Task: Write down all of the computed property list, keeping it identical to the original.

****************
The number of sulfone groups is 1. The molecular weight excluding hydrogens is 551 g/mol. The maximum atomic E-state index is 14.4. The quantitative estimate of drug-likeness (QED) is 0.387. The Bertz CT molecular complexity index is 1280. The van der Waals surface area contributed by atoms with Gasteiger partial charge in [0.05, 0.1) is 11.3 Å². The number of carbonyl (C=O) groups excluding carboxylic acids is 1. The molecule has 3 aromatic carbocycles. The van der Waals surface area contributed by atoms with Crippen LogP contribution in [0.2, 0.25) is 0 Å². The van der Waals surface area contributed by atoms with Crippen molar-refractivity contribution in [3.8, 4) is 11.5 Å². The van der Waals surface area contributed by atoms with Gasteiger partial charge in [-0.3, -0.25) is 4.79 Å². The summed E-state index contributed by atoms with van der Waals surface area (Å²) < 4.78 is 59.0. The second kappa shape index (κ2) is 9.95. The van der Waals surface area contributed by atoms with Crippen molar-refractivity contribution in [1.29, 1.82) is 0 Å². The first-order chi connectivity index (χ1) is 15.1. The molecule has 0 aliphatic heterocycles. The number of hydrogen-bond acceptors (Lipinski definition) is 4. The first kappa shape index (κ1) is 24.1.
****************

The number of sulfone groups is 1. The molecular weight excluding hydrogens is 551 g/mol. The maximum atomic E-state index is 14.4. The quantitative estimate of drug-likeness (QED) is 0.387. The Bertz CT molecular complexity index is 1280. The van der Waals surface area contributed by atoms with Gasteiger partial charge in [0.05, 0.1) is 11.3 Å². The number of carbonyl (C=O) groups excluding carboxylic acids is 1. The molecule has 3 aromatic carbocycles. The van der Waals surface area contributed by atoms with Crippen LogP contribution in [0.2, 0.25) is 0 Å². The van der Waals surface area contributed by atoms with Crippen molar-refractivity contribution in [3.8, 4) is 11.5 Å². The van der Waals surface area contributed by atoms with Gasteiger partial charge in [-0.3, -0.25) is 4.79 Å². The summed E-state index contributed by atoms with van der Waals surface area (Å²) < 4.78 is 59.0. The second kappa shape index (κ2) is 9.95. The van der Waals surface area contributed by atoms with Crippen molar-refractivity contribution in [1.29, 1.82) is 0 Å². The first-order chi connectivity index (χ1) is 15.1. The molecule has 0 aliphatic heterocycles. The number of hydrogen-bond acceptors (Lipinski definition) is 4. The first kappa shape index (κ1) is 24.1.